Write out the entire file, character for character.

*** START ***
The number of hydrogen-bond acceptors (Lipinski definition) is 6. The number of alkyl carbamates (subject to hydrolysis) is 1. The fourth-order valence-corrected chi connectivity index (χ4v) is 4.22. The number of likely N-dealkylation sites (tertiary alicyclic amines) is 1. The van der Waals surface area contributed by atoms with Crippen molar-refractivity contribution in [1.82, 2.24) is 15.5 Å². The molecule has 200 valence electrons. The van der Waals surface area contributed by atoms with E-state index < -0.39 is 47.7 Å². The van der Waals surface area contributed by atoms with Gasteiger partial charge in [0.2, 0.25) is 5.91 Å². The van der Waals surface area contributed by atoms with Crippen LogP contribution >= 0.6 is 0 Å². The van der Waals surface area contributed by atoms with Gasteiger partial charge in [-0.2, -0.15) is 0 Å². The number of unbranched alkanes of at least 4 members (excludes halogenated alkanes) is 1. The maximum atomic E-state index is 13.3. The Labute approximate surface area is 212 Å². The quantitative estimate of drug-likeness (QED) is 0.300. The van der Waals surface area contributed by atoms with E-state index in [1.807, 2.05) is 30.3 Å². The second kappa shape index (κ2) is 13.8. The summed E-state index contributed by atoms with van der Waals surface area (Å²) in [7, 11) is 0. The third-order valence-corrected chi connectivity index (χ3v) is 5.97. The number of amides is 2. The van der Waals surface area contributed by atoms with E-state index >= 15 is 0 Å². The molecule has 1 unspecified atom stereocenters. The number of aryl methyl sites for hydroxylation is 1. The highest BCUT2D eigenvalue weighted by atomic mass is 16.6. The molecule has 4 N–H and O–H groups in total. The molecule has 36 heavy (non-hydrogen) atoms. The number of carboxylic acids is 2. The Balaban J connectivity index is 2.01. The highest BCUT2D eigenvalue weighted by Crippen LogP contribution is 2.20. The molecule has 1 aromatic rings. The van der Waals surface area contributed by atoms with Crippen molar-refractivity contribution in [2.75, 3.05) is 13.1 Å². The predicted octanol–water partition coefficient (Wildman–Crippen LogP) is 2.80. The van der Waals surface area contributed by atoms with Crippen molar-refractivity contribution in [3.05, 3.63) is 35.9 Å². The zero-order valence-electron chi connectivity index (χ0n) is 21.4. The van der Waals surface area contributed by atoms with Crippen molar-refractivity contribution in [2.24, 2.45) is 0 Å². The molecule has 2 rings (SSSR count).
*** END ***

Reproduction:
The number of hydrogen-bond acceptors (Lipinski definition) is 6. The number of alkyl carbamates (subject to hydrolysis) is 1. The fourth-order valence-corrected chi connectivity index (χ4v) is 4.22. The number of likely N-dealkylation sites (tertiary alicyclic amines) is 1. The van der Waals surface area contributed by atoms with Crippen molar-refractivity contribution in [1.82, 2.24) is 15.5 Å². The molecule has 200 valence electrons. The van der Waals surface area contributed by atoms with E-state index < -0.39 is 47.7 Å². The van der Waals surface area contributed by atoms with Gasteiger partial charge in [0.2, 0.25) is 5.91 Å². The van der Waals surface area contributed by atoms with Crippen LogP contribution >= 0.6 is 0 Å². The van der Waals surface area contributed by atoms with Gasteiger partial charge in [-0.2, -0.15) is 0 Å². The number of unbranched alkanes of at least 4 members (excludes halogenated alkanes) is 1. The maximum atomic E-state index is 13.3. The Labute approximate surface area is 212 Å². The quantitative estimate of drug-likeness (QED) is 0.300. The van der Waals surface area contributed by atoms with E-state index in [1.807, 2.05) is 30.3 Å². The second kappa shape index (κ2) is 13.8. The summed E-state index contributed by atoms with van der Waals surface area (Å²) in [7, 11) is 0. The third-order valence-corrected chi connectivity index (χ3v) is 5.97. The number of amides is 2. The van der Waals surface area contributed by atoms with E-state index >= 15 is 0 Å². The molecule has 1 unspecified atom stereocenters. The number of aryl methyl sites for hydroxylation is 1. The highest BCUT2D eigenvalue weighted by atomic mass is 16.6. The molecule has 4 N–H and O–H groups in total. The molecule has 36 heavy (non-hydrogen) atoms. The number of carboxylic acids is 2. The Balaban J connectivity index is 2.01. The highest BCUT2D eigenvalue weighted by Crippen LogP contribution is 2.20. The molecule has 1 aromatic rings. The van der Waals surface area contributed by atoms with Crippen molar-refractivity contribution in [2.75, 3.05) is 13.1 Å². The predicted octanol–water partition coefficient (Wildman–Crippen LogP) is 2.80. The van der Waals surface area contributed by atoms with Crippen molar-refractivity contribution in [3.05, 3.63) is 35.9 Å². The zero-order valence-electron chi connectivity index (χ0n) is 21.4. The van der Waals surface area contributed by atoms with Crippen molar-refractivity contribution in [2.24, 2.45) is 0 Å². The molecule has 2 rings (SSSR count).